U.S. Attorney indicts three for environmental crimes in Puerto Rico wetlands
The charges relate to the illegal construction and deposit of material into the wetlands and waters of the Jobos Bay National Estuarine Research Reserve
December 8, 2023 9:42pm
Updated: December 8, 2023 9:42pm
The U.S. Attorney’s Office for the District of Puerto Rico has indicted three men as part of an ongoing federal investigation into environmental crimes that were allegedly committed on protected land in the Caribbean island, according to a statement released by the USAOPR.
The charges relate to the illegal construction and deposit of material into the wetlands and waters of the Jobos Bay National Estuarine Research Reserve. Two separate indictments charge three individuals for Clean Water Act violations.
From June 2018 to December 2023, Rafael Carballo-Díaz and Nathaniel Hernández-Claudio knowingly discharged fill material from excavation and earth moving equipment into the wetlands in violation of the Clean Water Act, according to the first indictment.
“Carballo-Díaz operated a guesthouse business called El Cacique Resort on the property located at the Southwest of Camino del Indio in the Las Mareas area of Salinas, Puerto Rico. Nathaniel Hernández-Claudio acted as a host and property manager at El Cacique Resort on the Property,” the statement says.
The second indictment charges Awildo Jiménez-Mercado with violations of both the Clean Water Act and the Rivers and Harbors Act. According to federal prosecutors, Jiménez-Mercado knowingly discharged fill material from excavation and earth moving equipment into the wetlands and built a boat dock but did now have the required authorization of the Secretary of the Army.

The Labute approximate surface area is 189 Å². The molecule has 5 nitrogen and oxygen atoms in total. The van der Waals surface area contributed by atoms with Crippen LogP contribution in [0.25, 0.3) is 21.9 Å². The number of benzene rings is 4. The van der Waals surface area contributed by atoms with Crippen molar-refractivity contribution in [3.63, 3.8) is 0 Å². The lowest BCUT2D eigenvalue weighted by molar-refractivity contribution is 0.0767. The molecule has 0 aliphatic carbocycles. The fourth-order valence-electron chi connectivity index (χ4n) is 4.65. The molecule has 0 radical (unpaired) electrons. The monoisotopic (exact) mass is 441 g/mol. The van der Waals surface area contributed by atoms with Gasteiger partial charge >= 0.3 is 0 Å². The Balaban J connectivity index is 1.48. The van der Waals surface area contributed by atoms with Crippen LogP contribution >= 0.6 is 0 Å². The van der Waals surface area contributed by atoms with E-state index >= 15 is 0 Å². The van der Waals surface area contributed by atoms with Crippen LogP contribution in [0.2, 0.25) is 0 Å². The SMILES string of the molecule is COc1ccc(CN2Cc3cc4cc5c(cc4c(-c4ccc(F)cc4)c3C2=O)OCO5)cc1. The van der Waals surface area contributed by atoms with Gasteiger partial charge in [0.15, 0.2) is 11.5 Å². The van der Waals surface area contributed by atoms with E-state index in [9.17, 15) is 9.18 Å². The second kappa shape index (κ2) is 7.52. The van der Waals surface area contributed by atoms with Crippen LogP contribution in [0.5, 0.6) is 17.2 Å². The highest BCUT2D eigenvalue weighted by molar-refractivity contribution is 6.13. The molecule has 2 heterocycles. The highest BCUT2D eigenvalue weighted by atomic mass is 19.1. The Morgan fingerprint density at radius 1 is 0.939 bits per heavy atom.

Those acts, prosecutors said, constitutes a violation of the Rivers and Harbors Act. The men operated and managed a nearby resort that also served as a short-term rental.
Awildo Jiménez-Mercado also operated a guest house business called “Hidden Paradise” on a separate property, the USAO said. Both El Cacique Resort and Hidden Paradise offered guests a pool, outdoor dining areas, and housing units as short-term rentals.
The federal charges come as an increasing number of Puerto Ricans have complained about the illegal developments built on the island’s second largest estuary.
Activists have accused developers of destroying mangrove forests and stripping that part of the island of a natural barrier that shields the beach from hurricane storm surge.
The Clean Water Act was passed by Congress in 1972 to maintain and protect the integrity of U.S. waters and ensure the restoration and maintenance of the chemical, physical, and biological integrity of the nation’s waters.
It prohibits the discharge of any pollutant and fill material into U.S. waters except when a permit is obtained from the federal government.
The Rivers and Harbors Act was passed in 1899 and is considered the oldest environmental law in the U.S. It protects the nation’s navigable waters and prohibits the un-permitted construction of structures within those waters.
Both the Clean Water Act and the Rivers and Harbors Act protect the coastal waters within the Jobos Estuarine Reserve.
The three defendants appeared on Friday before Magistrate Judge Marshal D. Morgan of the U.S. District Court for the District of Puerto Rico for their initial court appearances.
If convicted, the three face up to three years of imprisonment for the alleged Clean Water Act violations, fines, and injunctive relief to remove violative structures.
Jimenez-Mercado also faces an additional year in prison for the alleged River and Harbors Act violations.